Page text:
Panama And The Champ Have A Long Chat About Street Harassment

NYC Street Harassment

Panama: So, street harassment has been getting a lot of traction as of late. There are panels, discussions, shouting matches (which may or may not actually constitute street harassment depending on if the man is louder methinks), Twitter town halls, Twitter shouting matches (“tweet harassment” perhaps?…), etc. Basically, the conversation about men making women feel uncomfortable has reached a critical mass. To wit, the definition according to is:  any action or comment between strangers in public places that is disrespectful, unwelcome, threatening and/or harassing and is motivated by gender or sexual orientation.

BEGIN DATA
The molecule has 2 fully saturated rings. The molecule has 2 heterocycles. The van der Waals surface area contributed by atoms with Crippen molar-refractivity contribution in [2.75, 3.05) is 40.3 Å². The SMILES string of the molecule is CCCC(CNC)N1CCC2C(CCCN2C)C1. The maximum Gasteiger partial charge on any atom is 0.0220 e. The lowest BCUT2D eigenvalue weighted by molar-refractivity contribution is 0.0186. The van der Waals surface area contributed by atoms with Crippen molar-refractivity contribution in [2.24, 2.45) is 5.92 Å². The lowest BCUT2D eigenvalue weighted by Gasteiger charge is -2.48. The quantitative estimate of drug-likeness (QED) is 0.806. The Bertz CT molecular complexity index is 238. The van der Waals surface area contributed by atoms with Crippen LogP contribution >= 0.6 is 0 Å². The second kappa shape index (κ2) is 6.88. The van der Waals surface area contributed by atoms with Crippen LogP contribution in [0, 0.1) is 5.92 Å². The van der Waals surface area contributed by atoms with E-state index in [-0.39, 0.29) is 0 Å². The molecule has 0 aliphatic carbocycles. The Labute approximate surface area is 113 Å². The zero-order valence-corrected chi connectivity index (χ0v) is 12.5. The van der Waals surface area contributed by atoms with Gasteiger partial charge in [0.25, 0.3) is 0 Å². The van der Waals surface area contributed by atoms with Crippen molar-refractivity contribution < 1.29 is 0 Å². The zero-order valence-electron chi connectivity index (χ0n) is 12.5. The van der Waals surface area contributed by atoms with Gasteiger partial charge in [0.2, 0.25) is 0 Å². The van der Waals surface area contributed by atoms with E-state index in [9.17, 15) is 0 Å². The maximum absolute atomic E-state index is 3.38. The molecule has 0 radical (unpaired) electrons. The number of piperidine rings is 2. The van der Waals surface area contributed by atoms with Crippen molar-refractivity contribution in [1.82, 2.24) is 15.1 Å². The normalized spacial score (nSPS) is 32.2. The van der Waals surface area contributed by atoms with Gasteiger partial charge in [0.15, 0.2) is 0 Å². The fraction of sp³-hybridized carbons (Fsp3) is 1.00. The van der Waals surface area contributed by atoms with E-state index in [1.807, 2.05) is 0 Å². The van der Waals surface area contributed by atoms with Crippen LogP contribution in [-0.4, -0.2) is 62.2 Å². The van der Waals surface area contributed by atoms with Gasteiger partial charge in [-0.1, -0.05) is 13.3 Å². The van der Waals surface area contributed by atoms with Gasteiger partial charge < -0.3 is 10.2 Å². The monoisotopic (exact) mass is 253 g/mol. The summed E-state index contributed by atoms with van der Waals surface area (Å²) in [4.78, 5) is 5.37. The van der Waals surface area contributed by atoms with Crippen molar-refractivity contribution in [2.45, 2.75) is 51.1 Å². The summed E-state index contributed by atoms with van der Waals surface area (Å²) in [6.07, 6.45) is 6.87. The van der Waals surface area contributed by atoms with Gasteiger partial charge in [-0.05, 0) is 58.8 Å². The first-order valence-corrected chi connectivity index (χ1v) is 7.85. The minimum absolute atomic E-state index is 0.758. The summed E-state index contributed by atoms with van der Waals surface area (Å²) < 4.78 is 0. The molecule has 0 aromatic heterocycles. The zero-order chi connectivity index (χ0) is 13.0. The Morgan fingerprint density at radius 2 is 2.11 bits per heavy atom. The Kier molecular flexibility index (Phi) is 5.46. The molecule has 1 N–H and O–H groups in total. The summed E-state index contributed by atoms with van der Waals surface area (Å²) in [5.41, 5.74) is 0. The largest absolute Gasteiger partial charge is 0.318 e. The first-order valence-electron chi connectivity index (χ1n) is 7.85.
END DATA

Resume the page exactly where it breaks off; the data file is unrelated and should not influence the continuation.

In its simplest form, basically men need to stop talking to women unless women say something first. Hmm…if I say “smile sister!” and I’m smiling at the same time, is that harassment? I’m really curious about this. What’s your take on it?

Damon: I took part in a HuffPo live segment about street harassment last week. The producers reached out to me because of a piece I wrote for EBONY (“I Stopped Telling Women to Smile“), and I was the lone male voice with three women—including Tatyana Fazlalizadeh. Because of the show’s format, I didn’t get much of a chance to speak. But, when I did, I offered some background about what prompted me to write the EBONY piece.